The New Zealand Stock Exchange’s plans to replace its settlement and clearing system, FASTER, may not cost brokers as much as they expect.
Wellington software developer SecuritEase, a provider of stock-broking systems, has made the decision to offer the upgrade to the new system for free to its customers.
The company did the same when NZX introduced the GlobalVision trading system, provided by Trayport, in July last year, says Bill Tonkin, SecuritEase’s director. GlobalVision allows for the real-time electronic processing of all buy and sell orders into a central system for matching and transaction processing.
The NZX’s new system, provided by Tata Consulting Services in India, is a newer version of the Dubai International Financial Exchange (DIFX) clearing, custody, and settlement system. The replacement project means brokers will be required to adapt their back-office systems.
SecuritEase already offers a system with multi-currency, multi-company and multi-market capabilities, so the leap to be able to support the new NZX system was manageable, says Tonkin.
“We cater for different protocols and different settlement methods in the same product, right now,” he says.
For example, the product works for both the New Zealand and Australian market. Therefore, the company will be able to accommodate the new method of settling and new interfaces within the one program, says Tonkin. “So, there won’t be a change of box, or a duplicate box [for brokers],” he says.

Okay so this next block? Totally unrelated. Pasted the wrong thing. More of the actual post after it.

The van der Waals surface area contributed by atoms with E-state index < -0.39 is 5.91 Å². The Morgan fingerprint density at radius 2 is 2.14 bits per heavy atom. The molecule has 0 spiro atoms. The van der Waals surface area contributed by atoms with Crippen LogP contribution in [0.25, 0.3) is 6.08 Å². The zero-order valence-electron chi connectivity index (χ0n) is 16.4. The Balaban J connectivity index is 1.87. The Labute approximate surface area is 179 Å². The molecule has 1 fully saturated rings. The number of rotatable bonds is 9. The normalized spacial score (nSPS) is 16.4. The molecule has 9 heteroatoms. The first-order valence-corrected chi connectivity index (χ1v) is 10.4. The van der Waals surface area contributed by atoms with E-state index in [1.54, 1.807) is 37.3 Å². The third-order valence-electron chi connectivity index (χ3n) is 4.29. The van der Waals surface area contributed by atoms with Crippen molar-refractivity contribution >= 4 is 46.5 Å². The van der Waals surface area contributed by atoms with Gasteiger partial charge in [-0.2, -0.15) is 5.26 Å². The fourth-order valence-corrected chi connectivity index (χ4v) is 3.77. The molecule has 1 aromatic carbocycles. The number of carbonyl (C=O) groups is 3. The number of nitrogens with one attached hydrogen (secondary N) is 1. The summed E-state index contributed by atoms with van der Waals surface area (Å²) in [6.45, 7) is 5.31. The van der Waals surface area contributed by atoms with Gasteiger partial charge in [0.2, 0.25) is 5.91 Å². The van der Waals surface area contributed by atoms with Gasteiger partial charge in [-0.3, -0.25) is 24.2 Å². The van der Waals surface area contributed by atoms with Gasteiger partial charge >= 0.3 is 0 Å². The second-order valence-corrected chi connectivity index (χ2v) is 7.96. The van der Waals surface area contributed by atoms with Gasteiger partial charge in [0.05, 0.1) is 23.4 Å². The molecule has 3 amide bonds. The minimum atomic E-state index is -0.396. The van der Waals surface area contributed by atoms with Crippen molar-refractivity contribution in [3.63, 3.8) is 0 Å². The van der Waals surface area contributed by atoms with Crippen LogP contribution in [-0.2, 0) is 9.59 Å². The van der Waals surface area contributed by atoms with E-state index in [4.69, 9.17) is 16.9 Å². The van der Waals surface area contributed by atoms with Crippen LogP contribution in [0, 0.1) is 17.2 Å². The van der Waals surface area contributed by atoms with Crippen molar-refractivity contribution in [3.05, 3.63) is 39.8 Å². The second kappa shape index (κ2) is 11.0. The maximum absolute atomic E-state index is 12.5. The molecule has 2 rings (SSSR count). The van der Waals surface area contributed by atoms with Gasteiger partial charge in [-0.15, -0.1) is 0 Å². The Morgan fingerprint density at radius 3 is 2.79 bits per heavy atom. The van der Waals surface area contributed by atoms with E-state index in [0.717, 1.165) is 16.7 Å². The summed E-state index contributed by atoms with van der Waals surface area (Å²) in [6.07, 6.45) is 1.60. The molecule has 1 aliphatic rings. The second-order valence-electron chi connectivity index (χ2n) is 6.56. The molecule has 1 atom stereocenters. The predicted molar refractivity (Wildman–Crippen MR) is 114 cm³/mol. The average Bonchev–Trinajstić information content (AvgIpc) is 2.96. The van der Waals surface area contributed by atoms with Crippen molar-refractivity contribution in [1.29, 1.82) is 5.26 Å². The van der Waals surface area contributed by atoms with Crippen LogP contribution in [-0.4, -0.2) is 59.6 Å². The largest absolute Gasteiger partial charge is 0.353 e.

The new technology will give NZX the ability to clear and settle a whole new range of products that it couldn’t do before, for example carbon trading, Stuart Turner, NZX’s head of strategy and projects, told Computerworld last week. It also allows NZX to use a clearing and settlement methodology which is more common in the rest of the world, he said.
However, being able to support the NZX’s new system doesn’t necessarily give local developers an in-road to the Middle Eastern market, says Tonkin. Dubai has two stock markets — the local retail Dubai Financial Market (DFM) and the wholesale DIFX.
The DIFX, which uses the same TCS system as the NZX will, is only a small part of the market, he says.
The Abu Dhabi and Doha stock markets, and the DFM, all use a common system, provided by Sweden-based OMX, says Tonkin.
Tonkin recently visited the Gulf region together with the Securities & Derivatives Industry Association (SDIA) in Australia and the Australian Trade Commission. For SecuritEase’s part, the aim of the trip was to gather as much information as possible about doing business in the Gulf region.
Having technological compatibility is only one part of the equation — companies need to know a lot more about the culture and how business is done in this region, in order to be successful, says Tonkin.
Tonkin had meetings with market regulators and operators in the United Arab Emirates and Qatar, as well as local lawyers. Tonkin says there are opportunities for Kiwi software developers in the region, but he believes partnering with local partners is the best path to take.